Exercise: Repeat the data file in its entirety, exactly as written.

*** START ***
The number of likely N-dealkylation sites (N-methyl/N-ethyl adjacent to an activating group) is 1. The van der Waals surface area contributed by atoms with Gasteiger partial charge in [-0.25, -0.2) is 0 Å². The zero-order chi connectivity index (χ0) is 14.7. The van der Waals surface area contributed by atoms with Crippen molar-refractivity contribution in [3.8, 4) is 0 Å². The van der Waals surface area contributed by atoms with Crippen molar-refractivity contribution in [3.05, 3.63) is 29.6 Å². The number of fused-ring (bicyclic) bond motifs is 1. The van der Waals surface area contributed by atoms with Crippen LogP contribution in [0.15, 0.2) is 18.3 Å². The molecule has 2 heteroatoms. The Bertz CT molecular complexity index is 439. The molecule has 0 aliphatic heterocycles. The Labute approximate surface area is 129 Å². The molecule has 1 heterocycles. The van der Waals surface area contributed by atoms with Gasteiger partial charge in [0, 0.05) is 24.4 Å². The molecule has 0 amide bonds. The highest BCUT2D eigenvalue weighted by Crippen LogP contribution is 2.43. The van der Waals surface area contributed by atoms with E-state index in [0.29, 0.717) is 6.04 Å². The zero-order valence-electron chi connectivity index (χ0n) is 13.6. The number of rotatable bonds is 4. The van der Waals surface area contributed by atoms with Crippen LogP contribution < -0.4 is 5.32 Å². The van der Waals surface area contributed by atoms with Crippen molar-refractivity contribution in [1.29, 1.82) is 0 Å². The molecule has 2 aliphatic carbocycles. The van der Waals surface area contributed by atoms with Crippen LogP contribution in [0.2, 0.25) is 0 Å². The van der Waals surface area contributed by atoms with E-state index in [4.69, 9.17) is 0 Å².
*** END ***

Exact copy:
The number of likely N-dealkylation sites (N-methyl/N-ethyl adjacent to an activating group) is 1. The van der Waals surface area contributed by atoms with Gasteiger partial charge in [-0.25, -0.2) is 0 Å². The zero-order chi connectivity index (χ0) is 14.7. The van der Waals surface area contributed by atoms with Crippen molar-refractivity contribution in [3.8, 4) is 0 Å². The van der Waals surface area contributed by atoms with Crippen molar-refractivity contribution in [3.05, 3.63) is 29.6 Å². The number of fused-ring (bicyclic) bond motifs is 1. The van der Waals surface area contributed by atoms with Crippen LogP contribution in [0.15, 0.2) is 18.3 Å². The molecule has 2 heteroatoms. The Bertz CT molecular complexity index is 439. The molecule has 0 aliphatic heterocycles. The Labute approximate surface area is 129 Å². The molecule has 1 heterocycles. The van der Waals surface area contributed by atoms with Gasteiger partial charge in [0, 0.05) is 24.4 Å². The molecule has 0 amide bonds. The highest BCUT2D eigenvalue weighted by Crippen LogP contribution is 2.43. The van der Waals surface area contributed by atoms with E-state index in [0.29, 0.717) is 6.04 Å². The zero-order valence-electron chi connectivity index (χ0n) is 13.6. The number of rotatable bonds is 4. The van der Waals surface area contributed by atoms with Crippen LogP contribution < -0.4 is 5.32 Å². The van der Waals surface area contributed by atoms with Crippen molar-refractivity contribution in [1.29, 1.82) is 0 Å². The molecule has 2 aliphatic carbocycles. The van der Waals surface area contributed by atoms with Crippen LogP contribution in [0.2, 0.25) is 0 Å². The van der Waals surface area contributed by atoms with E-state index in [4.69, 9.17) is 0 Å².